Structural complexity mediates functional structure of reef fish assemblages among coral habitats
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Coral community composition varies considerably due to both environmental conditions and disturbance histories. However, the extent to which coral composition influences associated fish assemblages remains largely unknown. Here an ecological trait-based ordination analysis was used to compare functional richness (range of unique trait combinations), functional evenness (weighted distribution of fishes with shared traits), and functional divergence (proportion of total abundance supported by species with traits on the periphery of functional space) of fish assemblages among six distinct coral habitats. Despite no significant variation in species richness among habitats, there were differences in the functional richness and functional divergence, but not functional evenness, of fish assemblages among habitats. Structural complexity of coral assemblages was the best predictor of the differences in functional richness and divergence among habitats. Functional richness of fish assemblages was highest in branching Porites habitats, lowest in Pocillopora and soft coral habitats, and intermediate in massive Porites, staghorn Acropora, and mixed coral habitats. Massive and branching Porites habitats displayed greater functional divergence in fish assemblages than the Pocillopora habitat, whilst the remaining habitats were intermediate. Differences in functional richness and divergence were largely driven by the presence of small schooling planktivores in the massive and branching Porites habitats. These results indicate that differential structural complexity among coral communities may act as an environmental filter, affecting the distribution and abundance of associated species traits, particularly those of small-bodied schooling fishes.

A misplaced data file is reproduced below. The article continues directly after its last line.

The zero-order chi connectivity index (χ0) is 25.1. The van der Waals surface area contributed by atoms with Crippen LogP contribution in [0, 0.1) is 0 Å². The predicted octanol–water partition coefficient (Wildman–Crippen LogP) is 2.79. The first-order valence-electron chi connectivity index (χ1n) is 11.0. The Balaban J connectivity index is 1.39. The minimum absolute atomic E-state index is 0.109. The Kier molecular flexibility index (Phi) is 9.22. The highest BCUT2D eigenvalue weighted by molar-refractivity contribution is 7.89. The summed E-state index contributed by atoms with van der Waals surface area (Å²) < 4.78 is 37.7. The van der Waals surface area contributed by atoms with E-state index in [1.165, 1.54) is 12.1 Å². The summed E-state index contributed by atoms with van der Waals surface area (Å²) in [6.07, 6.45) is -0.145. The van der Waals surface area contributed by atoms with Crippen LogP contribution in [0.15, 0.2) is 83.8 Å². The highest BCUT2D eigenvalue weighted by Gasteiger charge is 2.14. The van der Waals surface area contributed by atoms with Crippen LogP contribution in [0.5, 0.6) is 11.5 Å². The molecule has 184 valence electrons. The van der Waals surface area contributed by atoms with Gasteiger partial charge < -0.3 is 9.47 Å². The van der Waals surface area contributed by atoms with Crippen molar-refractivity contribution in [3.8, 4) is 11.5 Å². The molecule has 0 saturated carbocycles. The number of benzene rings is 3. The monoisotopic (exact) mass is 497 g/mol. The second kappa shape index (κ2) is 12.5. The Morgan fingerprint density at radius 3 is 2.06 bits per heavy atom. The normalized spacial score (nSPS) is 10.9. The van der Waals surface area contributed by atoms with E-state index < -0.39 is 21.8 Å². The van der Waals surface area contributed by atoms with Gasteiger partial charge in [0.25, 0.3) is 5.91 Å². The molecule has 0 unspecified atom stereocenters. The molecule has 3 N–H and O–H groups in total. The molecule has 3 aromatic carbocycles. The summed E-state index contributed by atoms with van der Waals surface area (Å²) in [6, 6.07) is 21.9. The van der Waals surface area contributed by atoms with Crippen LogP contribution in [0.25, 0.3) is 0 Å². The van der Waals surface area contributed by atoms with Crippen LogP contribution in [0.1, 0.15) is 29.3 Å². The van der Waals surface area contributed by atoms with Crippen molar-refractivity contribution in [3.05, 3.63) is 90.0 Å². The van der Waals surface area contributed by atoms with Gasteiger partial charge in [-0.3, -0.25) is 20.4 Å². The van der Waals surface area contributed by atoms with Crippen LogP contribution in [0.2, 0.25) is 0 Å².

KeywordsCoral composition Fish assemblage structure Functional diversity Traits Environmental filtering
We thank Lizard Island Research Station for field support, and Valeriano Parravicini, Simon Brandl, Michael McWilliam, Rhondda Jones and Cindy Huchery for useful comments, statistical advice and data access. The comments of two reviewers improved the manuscript. This study was funded by the Australian Research Council to ASH (DE130100688) and NAJG (DE130101705).
Compliance with ethical standards
This study was funded by the Australian Research Council (ASH, DE130100688; and NAG, DE130101705).
Conflict of interest
The authors declare that they have no conflict of interest.
This study was purely observational. No animals were collected or handled in any way by any of the authors.
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